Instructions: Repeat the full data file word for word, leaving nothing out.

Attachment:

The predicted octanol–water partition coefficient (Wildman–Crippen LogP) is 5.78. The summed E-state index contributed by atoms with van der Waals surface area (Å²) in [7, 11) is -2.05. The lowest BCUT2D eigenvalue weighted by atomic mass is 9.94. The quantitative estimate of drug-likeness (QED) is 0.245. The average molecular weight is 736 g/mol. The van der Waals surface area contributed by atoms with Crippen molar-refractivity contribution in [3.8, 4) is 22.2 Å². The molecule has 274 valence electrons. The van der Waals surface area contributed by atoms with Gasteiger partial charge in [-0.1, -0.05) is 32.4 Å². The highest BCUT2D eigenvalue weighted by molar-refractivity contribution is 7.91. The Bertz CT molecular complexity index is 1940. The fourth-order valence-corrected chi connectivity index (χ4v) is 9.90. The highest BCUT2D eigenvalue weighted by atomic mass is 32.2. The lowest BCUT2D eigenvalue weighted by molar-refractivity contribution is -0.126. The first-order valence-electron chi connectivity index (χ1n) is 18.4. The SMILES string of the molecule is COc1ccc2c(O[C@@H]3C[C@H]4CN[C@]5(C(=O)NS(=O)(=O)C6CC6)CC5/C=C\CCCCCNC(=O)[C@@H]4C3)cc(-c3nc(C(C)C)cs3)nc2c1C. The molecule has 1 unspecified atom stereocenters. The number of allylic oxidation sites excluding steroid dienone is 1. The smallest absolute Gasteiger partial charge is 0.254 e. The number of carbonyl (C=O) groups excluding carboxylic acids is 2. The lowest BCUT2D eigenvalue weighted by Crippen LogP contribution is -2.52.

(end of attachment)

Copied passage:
The predicted octanol–water partition coefficient (Wildman–Crippen LogP) is 5.78. The summed E-state index contributed by atoms with van der Waals surface area (Å²) in [7, 11) is -2.05. The lowest BCUT2D eigenvalue weighted by atomic mass is 9.94. The quantitative estimate of drug-likeness (QED) is 0.245. The average molecular weight is 736 g/mol. The van der Waals surface area contributed by atoms with Crippen molar-refractivity contribution in [3.8, 4) is 22.2 Å². The molecule has 274 valence electrons. The van der Waals surface area contributed by atoms with Gasteiger partial charge in [-0.1, -0.05) is 32.4 Å². The highest BCUT2D eigenvalue weighted by molar-refractivity contribution is 7.91. The Bertz CT molecular complexity index is 1940. The fourth-order valence-corrected chi connectivity index (χ4v) is 9.90. The highest BCUT2D eigenvalue weighted by atomic mass is 32.2. The lowest BCUT2D eigenvalue weighted by molar-refractivity contribution is -0.126. The first-order valence-electron chi connectivity index (χ1n) is 18.4. The SMILES string of the molecule is COc1ccc2c(O[C@@H]3C[C@H]4CN[C@]5(C(=O)NS(=O)(=O)C6CC6)CC5/C=C\CCCCCNC(=O)[C@@H]4C3)cc(-c3nc(C(C)C)cs3)nc2c1C. The molecule has 1 unspecified atom stereocenters. The number of allylic oxidation sites excluding steroid dienone is 1. The smallest absolute Gasteiger partial charge is 0.254 e. The number of carbonyl (C=O) groups excluding carboxylic acids is 2. The lowest BCUT2D eigenvalue weighted by Crippen LogP contribution is -2.52.